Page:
Rock of Ages

Stones are the inspiration for Joe Burchell’s monumental works of art.

June 22, 2021 | | Arts

Rock has been the cornerstone of Joe Burchell’s world for most of his life.

Joe Burchell uses a dowsing rod to commune with the energy of the Earth. Photo by Kerry Knudsen.

Joe Burchell uses a dowsing rod to commune with the energy of the Earth. Photo by Kerry Knudsen.

“The bulk of my career was spent blasting through rock,” he says, “primarily to get it out of the way. But in my retirement years, my biggest joy has been time spent understanding their form and function, while creating monuments with, and to, them.”

The self-deprecating style of this amazing 90-year-old makes the duality of his relationship with rock seem normal.

In 1954, with a new degree in mining engineering from Queen’s University, Joe began his working life in the sales department of the explosives arm of C-I-L (Canadian Industries Limited), headquartered in Montreal. As his career evolved, he became something of an explosives expert, initially travelling throughout the Americas and eventually around the world as he helped blow up rock in search of ore deposits or to tunnel through mountains to create highways.

Joe’s 24 years with C-I-L included moves to Sudbury, Elliot Lake and back to Montreal, as he continued to make his way up the corporate ladder, eventually into the office of vice-president. During that time, he was offered the position of CEO of the Atlas Powder Company, an American firm, and he and his wife, Trudy, moved to Dallas.

But the Burchells wanted to keep a connection with Canada, so they bought a weekend retreat in the Eastern Townships of Quebec, a haven they would treasure for more than 14 years. When Joe retired in the early 1990s, the couple continued to spend their summers in the Townships while wintering in warmer climes.

With consulting work still available to him, Joe made a pact with himself that any money he earned would go back into the local arts community. Throughout their time in Quebec, he and Trudy managed to put together an impressive collection of local art.

Around that time, he met Eddie Heath, a transplanted American, former football player and sculptor who became Joe’s gateway into his own creative side.

Eddie worked primarily in marble but viewed all stones as things of beauty. With a nod to Joe’s curious side, Eddie suggested that his friend learn the discipline of dowsing, best known to most of us for its association with using a dowsing rod to witch for water.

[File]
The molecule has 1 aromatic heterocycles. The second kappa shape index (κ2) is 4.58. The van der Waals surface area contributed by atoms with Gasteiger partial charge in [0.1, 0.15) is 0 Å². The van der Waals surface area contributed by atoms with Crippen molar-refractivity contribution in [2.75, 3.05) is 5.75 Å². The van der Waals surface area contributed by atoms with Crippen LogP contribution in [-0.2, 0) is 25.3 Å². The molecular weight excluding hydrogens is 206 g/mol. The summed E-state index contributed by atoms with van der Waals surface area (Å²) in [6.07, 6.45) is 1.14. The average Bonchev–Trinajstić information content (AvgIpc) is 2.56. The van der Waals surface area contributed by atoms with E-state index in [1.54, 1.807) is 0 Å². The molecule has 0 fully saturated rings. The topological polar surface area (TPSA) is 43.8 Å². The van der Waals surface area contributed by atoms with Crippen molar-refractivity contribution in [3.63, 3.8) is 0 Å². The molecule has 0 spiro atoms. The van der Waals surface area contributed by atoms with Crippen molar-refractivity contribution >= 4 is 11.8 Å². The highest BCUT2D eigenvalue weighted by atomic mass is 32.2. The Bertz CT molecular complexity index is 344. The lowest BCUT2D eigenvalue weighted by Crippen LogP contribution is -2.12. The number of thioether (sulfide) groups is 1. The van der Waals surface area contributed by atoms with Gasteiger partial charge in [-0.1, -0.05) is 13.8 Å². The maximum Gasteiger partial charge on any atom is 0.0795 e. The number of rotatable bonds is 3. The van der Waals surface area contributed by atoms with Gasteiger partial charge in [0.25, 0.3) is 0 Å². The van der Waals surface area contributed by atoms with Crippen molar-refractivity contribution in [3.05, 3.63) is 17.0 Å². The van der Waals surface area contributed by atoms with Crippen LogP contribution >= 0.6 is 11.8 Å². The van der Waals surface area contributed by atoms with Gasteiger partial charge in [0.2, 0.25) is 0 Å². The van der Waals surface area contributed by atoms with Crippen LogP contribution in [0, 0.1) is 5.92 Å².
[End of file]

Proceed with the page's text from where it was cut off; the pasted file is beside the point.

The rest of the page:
Courses in dowsing in both Vermont and at York University followed. Using a wood-handled length of spring wire with a knob on the end, Joe asks the apparently inert device an energy-related question. The device appears to respond with a variety of motions that he then interprets. For Joe, the energy generated is a useful guide to the artistic expression of the stone.

“The essence of dowsing is in the connecting to the stone’s own energy,” says Joe. “Consider that both coal and uranium give off energy. A piece of quartz can power a radio signal that can reach out forever. Our present-day world is powered by silicon chips, so is it such a stretch to think ancient people hadn’t discovered that energy?” This thinking is why he often calls his creations “Neolithic art,” to honour the Stone Age peoples who used the earth’s energy to guide their activities and travels.

A stone sculpture by Joe Burchell. Photo by Kerry Knudsen.

A stone sculpture by Joe Burchell. Photo by Kerry Knudsen.

A stone circle Joe Burchell carefully erected on his Caledon property. He transported many of the stones when he moved from the Eastern Townships in Quebec. Photo by Kerry Knudsen.

A stone circle Joe Burchell carefully erected on his Caledon property. He transported many of the stones when he moved from the Eastern Townships in Quebec. Photo by Kerry Knudsen.

Using a backhoe to dig out a stone, Joe then takes time to consider how it will fit in a stone structure. While serving his artistic apprenticeship in the Eastern Townships, he discovered that the obvious look of a stone is not always the best. He learned to twirl massive boulders with a tine of his backhoe in order to visualize them from every angle before finally settling them in place.

But it was after his move to Caledon in 1999 that he came into his own, and his creativity was released.

The move itself was memorable. Much to Trudy’s chagrin, when all Joe’s earth-moving equipment and each of the unique boulders he couldn’t bear to leave behind were finally packed up and ready to go, three dual axle gravel trucks, each pulling a flatbed trailer, were full to the brim and ready to make the in-tandem trip to the couple’s new home in Caledon.

“The toughest lessons I had to learn while creating one of my pieces,” Joe says, “is that the location of the structure has equal importance to what it is I do with each stone. If there is sky behind the structure, then the final view will have impact.”

A stone sculpture by Joe Burchell. Photo by Kerry Knudsen.

A stone sculpture by Joe Burchell. Photo by Kerry Knudsen.

Some of his inspiration comes from stone monuments and structures he has seen in his travels; some comes simply from the shape of the stone itself. Many of his creations are studies in texture and form; others are suggestions of beings. And some are simply landscaping devices.

“It takes time to put a sculpture together, adding one piece at a time over the course of months until the final form reveals itself. These things evolve and can’t be rushed,” he says.

Postscript: Tragically, this past February, Covid-19 took the life of Trudy, Joe’s beloved wife of 68 years. Joe also contracted the disease. He is still recovering.

About the Author More by Gail Grant

Gail Grant is a freelance writer who lives in Palgrave.

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